Ogg mapping for Opus
The IETF Opus codec is a low-latency audio codec optimized for both voice and general-purpose audio. See [tools.ietf.org/html/draft-ietf-codec-opus the spec] for technical details.
Almost everything about this codec is either fixed or dynamically switchable, so the usual id and setup header parameters in the header packets of an Ogg encapsulation aren't useful. In particular, bitrate, frame size, mono/stereo, and coding modes are all dynamically switchable from packet to packet. A one-byte header on each data packet defines the parameters for that particular packet.
Remaining parameters we need to signal are:
- magic number for stream identification
- comment/metadata tags
Additionally there's been a desire to support some kind of channel bonding for surround, and some kind of option signalling for "Opus Custom", in particular the granulerate.
Granulepos is the count of decodeable samples at a fixed rate of 48 kHz.
Two headers: id, comment
5 /* Header contents: 6 - "OpusHead" (64 bits) 7 - version number (8 bits) 8 - Input sample rate (32 bits) 9 - multistream (8bits, 0=single stream (mono/stereo) 1=multistream, 2..255: multistream with mapping) 10 - Channels (8 bits) 11 - Pre-skip (16 bits) 12 13 if (multistream) 14 - N = number of streams (8 bits) 15 - N times: 16 - stereo flag (8 bits, 0=mono, 1=stereo) 17 - channel for left (8 bits) 18 - if stereo: 19 - channel for right (8 bits) 20 */
- 8 byte 'OpusTags' magic signature (64 bits) - rest follows the vorbis-comment header design used in OggVorbis, OggTheora, and Speex. ** Vendor string (always present) ** tag=value metadata strings (zero or more)
Some discussion is in order.
- magic signature
The signature magic values allow codec identification and are being human readable. Starting with 'Op' helps distinguish them from data packets.
- input rate
This is not the sample rate for playback of the encoded data.
Opus has a handful of coding modes, supporting 8, 12, 16, 24, and 48 kHz signals. Which mode is chosen can be switched dynamically from packet to packet in the stream, but the reference decoder can generate output at any of those sample rates from the compressed data. Fidelity to the original sample rate of the encode input is not preserved by the lossy compression. Therefore, if the playback system supports one of those modes natively, 'the best option for quality is to not resample' but to play back directly at 48 kHz regardless of the value of this field.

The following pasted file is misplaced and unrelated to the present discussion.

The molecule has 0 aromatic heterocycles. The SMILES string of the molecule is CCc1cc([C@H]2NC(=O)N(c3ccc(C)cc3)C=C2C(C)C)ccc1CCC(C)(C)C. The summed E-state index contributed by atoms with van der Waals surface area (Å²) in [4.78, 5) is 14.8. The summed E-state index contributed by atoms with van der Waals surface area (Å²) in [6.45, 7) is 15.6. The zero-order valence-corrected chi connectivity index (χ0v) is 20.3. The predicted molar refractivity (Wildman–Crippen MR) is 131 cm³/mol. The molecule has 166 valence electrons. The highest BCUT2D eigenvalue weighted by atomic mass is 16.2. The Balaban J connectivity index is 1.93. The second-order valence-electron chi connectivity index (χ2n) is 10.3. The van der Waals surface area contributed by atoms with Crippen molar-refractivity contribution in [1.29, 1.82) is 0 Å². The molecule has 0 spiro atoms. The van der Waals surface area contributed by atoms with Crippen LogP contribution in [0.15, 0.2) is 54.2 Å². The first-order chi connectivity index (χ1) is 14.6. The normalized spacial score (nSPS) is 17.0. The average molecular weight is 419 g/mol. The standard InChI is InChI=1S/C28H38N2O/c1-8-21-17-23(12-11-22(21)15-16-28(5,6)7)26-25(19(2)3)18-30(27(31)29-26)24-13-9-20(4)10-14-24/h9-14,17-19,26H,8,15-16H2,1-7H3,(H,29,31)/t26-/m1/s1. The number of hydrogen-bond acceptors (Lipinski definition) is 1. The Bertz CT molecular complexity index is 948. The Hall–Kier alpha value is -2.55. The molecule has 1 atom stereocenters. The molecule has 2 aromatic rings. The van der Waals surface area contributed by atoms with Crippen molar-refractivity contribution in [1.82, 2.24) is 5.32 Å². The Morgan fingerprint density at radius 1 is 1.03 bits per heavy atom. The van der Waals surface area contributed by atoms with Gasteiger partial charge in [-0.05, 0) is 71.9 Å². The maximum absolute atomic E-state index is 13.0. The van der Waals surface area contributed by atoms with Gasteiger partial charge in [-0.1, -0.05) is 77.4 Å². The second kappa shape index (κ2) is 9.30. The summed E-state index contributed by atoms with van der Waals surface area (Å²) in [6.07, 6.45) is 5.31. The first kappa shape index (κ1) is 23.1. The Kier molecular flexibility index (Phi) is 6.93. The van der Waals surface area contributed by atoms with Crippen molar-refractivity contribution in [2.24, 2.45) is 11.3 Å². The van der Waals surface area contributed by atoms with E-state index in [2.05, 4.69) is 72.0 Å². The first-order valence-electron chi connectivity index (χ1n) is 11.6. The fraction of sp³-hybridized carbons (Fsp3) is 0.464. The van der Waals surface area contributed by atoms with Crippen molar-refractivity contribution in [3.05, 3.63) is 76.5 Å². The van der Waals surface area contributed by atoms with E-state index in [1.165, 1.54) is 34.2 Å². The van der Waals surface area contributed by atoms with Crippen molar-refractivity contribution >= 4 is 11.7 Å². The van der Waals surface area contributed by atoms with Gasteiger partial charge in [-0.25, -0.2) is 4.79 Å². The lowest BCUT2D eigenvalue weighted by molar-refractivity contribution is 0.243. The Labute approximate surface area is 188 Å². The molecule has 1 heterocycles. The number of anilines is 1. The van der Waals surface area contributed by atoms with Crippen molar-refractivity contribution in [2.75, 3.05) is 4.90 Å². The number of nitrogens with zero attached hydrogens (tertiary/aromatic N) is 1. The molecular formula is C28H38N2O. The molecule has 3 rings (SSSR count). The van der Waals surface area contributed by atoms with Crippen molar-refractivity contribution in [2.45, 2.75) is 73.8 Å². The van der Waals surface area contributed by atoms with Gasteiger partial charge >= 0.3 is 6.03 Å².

However, the Ogg mapping allows the encoder to pass the sample rate of the original input stream as metadata. We felt this could be useful downstream, and as something intended for machine consumption, didn't belong in the tag header. For example, a decoder writing PCM format to disk might choose to resample the output audio back to the original input rate to reduce surprise.
- channel mapping flags
We want to support multichannel. This isn't specified yet; the plan is to modify the codec draft to allow packing frames from independent streams into the same packet. The difficulty is that each can be independently interpreted as mono or stereo, so we need both some way to signal which is which, and what mapping there is between each of those coded channels and discrete (or matrixed) output channels.
For example, we can't just code 5.1 and three stereo Opus streams, because then LFE ends up sharing a stereo pair with another channel (RR in the Vorbis channel order) which isn't a good idea, while 6 mono channels wastes bandwidth. Or, when routing multitrack audio between mixing boards, it helps to be able to flag which instruments should be treated as mono and which are stereo.
There's a lot of specify here, without a lot of demand from current implementors. Ralph suggests we just specify that this byte be 1 for mono streams, 2 for stereo, and both cases correspond to a single Opus steam in each packet. (Zero could indicate no mapping, higher bits could be static surround mappings or signal optional later fields. Once we have a concrete idea on the frame packing.)
- channel count
This is intended to signal the number of output channels in the Ogg logical stream. Only 8 bits was chosen because it limits individual packets to < 64k which is important for IP transports. Ralph doesn't see how that's relevant to Ogg, which has a fragmentation mechanism, but if it's a limit of the opus packet format, that's fine.
Ralph suggests this should be optional, since the channel number in the non-multichannel case is handled by the channel mapping flags proposal above.
This is the number of samples (at 48 kHz) to discard from the decoder output before starting playback. The idea is to mitigate transients, and to allow sample-accurate editing through Ogg chaining.